While they are increasingly becoming in vogue on wine lists from New York to old York, there are still misconceptions and apprehension on the part of consumers when looking at Greek wines. So here is a (short) history, description and guide to the difficult to understand (and pronounce) world of Greek wines.
A (short) history of Greek wine
Wine, like politics, philosophy, history, art and sport, would not exist as we know it were it not for the ancient Greeks. Traded from the middle east and grown in Greece from at least 6,500 years ago, Greek wines were traded all around the Mediterranean, gifted to mortals by Dionysus, were immortalised in the Iliad, consumed by King Agamemnon, & Homer has Herakles drink it after slaying the Nemean lion. Greek wines fuelled the musings of Socrates, Plato & the symposiums of a hundred other philosophers, were held in high esteem through the early and late Roman Empire and were drunk by knights all over Europe in the early medieval period. So why are they only just beginning to be esteemed again now? Here are a few reasons:
Firstly, the domination of Greece by the Ottoman Empire meant that Islam ruled a previously medieval world, and whilst Greek wine production never halted, it lost its prestige and was only drunk by common folk for sustenance – rarely if ever for prestige or status.
Secondly, their variety and unique qualities meant that the were hard wines to standardise or understand, the pronunciation of their names certainly didn't help – whilst the rest of Europe & America were struggling to pronounce grapes such as Viognier, Cabernet Sauvignon & Albarino, even more struggled to pronounce Greek grapes such as Xynomavro (Zee-no-mav-ro), Assyrtiko (Ah-seer-tee-ko) & Moschofilero (Mohs-koh-fee-leh-roh)– especially when we don't even share the same Alphabet.
Thirdly, tradition and little reason to break it. Greece is a place of dominant culinary traditions that have been passed on for generations. After independence and two world wars, Greece had little ability to modernise and grow unlike countries such as France & The US. For a long while in post-war Greece, the poverty and a small middle class meant fewer people with incentive to make wine, and more importantly, fewer people to buy it, making for a poor domestic market that was generally happy with the table wines that they made. When Greece joined the EU, regulatory standards were tightened which led to cuts in volume of output but improvements in quality – it also allowed for Greeks with more scientific approaches to study in the great vineyards and universities of Bordeaux, Italy and Burgundy, bringing back knowledge, equipment and modern techniques to apply to their own country. Since then Greek wine has undergone a revolution and is becoming some of the most unique, fascinating wine in the world, with a host of different species of Greek that make a new vocabulary necessary for many sommeliers.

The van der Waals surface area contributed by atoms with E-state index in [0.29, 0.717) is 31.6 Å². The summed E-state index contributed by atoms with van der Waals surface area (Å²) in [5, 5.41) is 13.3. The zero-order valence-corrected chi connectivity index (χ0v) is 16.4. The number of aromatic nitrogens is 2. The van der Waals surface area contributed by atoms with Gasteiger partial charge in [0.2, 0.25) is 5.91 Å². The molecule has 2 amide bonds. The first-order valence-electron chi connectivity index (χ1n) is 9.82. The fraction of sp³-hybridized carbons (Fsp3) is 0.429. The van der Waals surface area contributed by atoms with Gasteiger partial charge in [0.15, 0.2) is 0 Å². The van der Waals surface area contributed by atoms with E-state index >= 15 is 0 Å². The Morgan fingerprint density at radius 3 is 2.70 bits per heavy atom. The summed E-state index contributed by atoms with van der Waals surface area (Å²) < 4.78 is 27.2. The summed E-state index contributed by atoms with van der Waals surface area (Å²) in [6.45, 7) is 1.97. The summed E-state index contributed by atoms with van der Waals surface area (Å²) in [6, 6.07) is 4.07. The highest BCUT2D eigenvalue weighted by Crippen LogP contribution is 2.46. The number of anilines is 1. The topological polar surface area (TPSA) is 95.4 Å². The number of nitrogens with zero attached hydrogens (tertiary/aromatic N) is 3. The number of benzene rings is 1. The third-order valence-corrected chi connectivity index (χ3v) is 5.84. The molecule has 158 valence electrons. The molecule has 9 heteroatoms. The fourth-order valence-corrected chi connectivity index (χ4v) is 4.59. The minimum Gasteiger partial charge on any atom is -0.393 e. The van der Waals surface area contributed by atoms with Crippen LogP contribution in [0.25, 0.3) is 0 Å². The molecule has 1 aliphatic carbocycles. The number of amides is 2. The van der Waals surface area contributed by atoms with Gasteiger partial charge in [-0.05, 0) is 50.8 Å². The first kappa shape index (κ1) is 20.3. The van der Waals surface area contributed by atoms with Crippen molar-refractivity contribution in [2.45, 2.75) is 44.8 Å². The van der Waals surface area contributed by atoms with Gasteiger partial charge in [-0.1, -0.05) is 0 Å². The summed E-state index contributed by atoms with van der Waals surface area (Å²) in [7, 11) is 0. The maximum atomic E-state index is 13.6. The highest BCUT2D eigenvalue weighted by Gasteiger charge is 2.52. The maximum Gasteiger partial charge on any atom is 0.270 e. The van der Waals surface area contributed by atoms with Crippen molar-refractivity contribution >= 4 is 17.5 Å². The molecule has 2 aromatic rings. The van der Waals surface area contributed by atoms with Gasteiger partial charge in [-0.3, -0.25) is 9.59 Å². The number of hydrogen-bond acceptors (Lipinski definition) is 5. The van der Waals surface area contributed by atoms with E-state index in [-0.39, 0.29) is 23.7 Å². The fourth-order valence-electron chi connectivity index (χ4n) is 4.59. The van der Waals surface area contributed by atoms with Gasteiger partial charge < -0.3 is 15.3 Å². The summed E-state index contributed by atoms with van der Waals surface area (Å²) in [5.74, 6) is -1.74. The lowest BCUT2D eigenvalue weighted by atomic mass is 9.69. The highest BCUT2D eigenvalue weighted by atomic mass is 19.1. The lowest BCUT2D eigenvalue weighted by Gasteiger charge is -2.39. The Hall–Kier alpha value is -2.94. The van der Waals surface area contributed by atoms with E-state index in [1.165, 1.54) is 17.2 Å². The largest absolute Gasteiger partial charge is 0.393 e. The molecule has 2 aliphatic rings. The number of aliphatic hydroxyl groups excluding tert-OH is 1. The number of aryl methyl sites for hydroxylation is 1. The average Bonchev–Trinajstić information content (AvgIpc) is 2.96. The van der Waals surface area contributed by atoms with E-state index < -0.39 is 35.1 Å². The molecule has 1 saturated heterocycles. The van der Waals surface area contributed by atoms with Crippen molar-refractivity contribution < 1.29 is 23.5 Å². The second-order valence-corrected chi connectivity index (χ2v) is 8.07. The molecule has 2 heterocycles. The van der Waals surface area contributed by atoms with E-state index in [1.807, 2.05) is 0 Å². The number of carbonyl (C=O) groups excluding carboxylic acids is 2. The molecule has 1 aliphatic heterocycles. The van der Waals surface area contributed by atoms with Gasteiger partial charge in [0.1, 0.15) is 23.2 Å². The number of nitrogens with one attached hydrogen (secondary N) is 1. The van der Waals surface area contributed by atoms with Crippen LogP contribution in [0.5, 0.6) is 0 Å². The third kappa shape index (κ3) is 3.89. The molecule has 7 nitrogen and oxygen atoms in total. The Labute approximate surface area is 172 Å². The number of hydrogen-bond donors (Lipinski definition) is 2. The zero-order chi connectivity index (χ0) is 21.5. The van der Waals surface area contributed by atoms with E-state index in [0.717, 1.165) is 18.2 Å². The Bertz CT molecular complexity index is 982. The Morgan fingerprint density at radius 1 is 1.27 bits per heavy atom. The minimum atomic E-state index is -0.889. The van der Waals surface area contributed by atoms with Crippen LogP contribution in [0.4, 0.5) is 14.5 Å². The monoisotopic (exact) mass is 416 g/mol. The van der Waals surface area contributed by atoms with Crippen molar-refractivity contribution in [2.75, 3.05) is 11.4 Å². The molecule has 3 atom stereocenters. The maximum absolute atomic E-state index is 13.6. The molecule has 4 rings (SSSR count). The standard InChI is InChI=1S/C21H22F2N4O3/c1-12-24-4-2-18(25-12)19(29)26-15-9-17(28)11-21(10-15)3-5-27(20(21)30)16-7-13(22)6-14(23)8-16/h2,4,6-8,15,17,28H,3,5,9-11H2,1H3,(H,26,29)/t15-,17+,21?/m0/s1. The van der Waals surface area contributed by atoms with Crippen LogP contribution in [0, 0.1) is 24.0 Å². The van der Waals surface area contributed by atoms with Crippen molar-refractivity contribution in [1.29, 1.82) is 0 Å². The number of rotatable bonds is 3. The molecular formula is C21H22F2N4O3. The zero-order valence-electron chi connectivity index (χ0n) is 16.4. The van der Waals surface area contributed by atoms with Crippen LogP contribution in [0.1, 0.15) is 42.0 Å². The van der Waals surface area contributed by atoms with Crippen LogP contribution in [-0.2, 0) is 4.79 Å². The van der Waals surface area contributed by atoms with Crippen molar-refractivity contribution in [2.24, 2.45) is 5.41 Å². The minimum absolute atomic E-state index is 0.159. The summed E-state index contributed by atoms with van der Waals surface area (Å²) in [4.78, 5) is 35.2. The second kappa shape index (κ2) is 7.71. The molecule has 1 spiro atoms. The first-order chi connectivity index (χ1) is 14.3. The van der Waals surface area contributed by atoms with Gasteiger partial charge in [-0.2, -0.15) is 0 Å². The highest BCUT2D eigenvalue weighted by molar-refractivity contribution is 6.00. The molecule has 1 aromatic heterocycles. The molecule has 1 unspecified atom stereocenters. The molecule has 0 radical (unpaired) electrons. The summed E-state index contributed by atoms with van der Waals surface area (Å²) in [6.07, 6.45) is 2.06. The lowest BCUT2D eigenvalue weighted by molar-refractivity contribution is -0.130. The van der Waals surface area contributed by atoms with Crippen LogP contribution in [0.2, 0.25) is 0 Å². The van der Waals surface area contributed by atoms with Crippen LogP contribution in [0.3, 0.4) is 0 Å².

Finally, after the financial turmoil of Greece in the 21st century, a more volatile internal market led more confident brands to pursue external markets including the UK, the US and even China who are all looking to find more nuanced and unique wines.
The grapes & places
While the connotations that people have of Greece are beautiful, rocky islands and arid grasslands; there are a great variety of different areas that grow between 300-350 different grape varietals in very different climates and soils.
On the Amyndeon Plateau, Macedonia in the North, at altitudes between 500-700 metres the red fruited Xynomavro is planted in a cool micro-climate, conjuring red fruit and earthy flavours, similar to pinot noir in complexity and acidity, but with firmer tannins that make for powerful aged wines (try a Noussa).
To the South in the Peloponnese, in its three appellations Nemea, Patras and Mantinia, you'll find a variety of styles. In Mantinia you'll find Moschofilero which is aromatic, floral and reminiscent of a soft Gewurtztraminer with a lighter body and without that oily character that often puts people off, indeed the locals often refer to it as "a rose bouquet". In Nemea, you can find more sun-drenched reds such as the increasingly renowned Agiorgitiko, a rich, perfumed red grape that retains acidity in the sun, can age well and produce firm, full wines or lighter styles.
The variety of grapes grown around the islands are more numerous than the islands themselves; but the big player is Assyrtiko, a grape almost as versatile as Chardonnay, it covers 65% of the vineyards of Santorini and reflects the characteristics of where it's grown nicely, giving a high acidity, mineral flavours and thriving in the poor volcanic soils of Santorini especially, but excelling elsewhere as well. Increasingly grown inland as well, it pairs nicely with Malagousia, Sauvignon Blanc & Semillon to make interesting aromatic wines that trade minerality for floral notes.
Pairing with food
Local foods with local wine is almost always a fail-safe option; and the rich island Assyrtiko wines with salty white fish dishes will never serve you badly; they also work with strong Greek cheeses like Arseniko; with it's crisp, mineral acidity cutting through the fat nicely. The delicate, complex Xynomavro pairs nicely with Greece's light Mediterranean meats like Louza as well; there's nothing quite like pork Gyros and a light style red. However, don't just stick to safety, the aromatic Moschofilero will work nicely with spiced & sweet Chinese and south-east Asian dishes. If you're wanting heavy, then bolder aged incarnations of Agiorgitiko will be strong enough to hold their own against a beef rib-eye or venison dish as easily as a big Cabernet Sauvignon – with the dark red fruits and spice adding their own personality to the meal.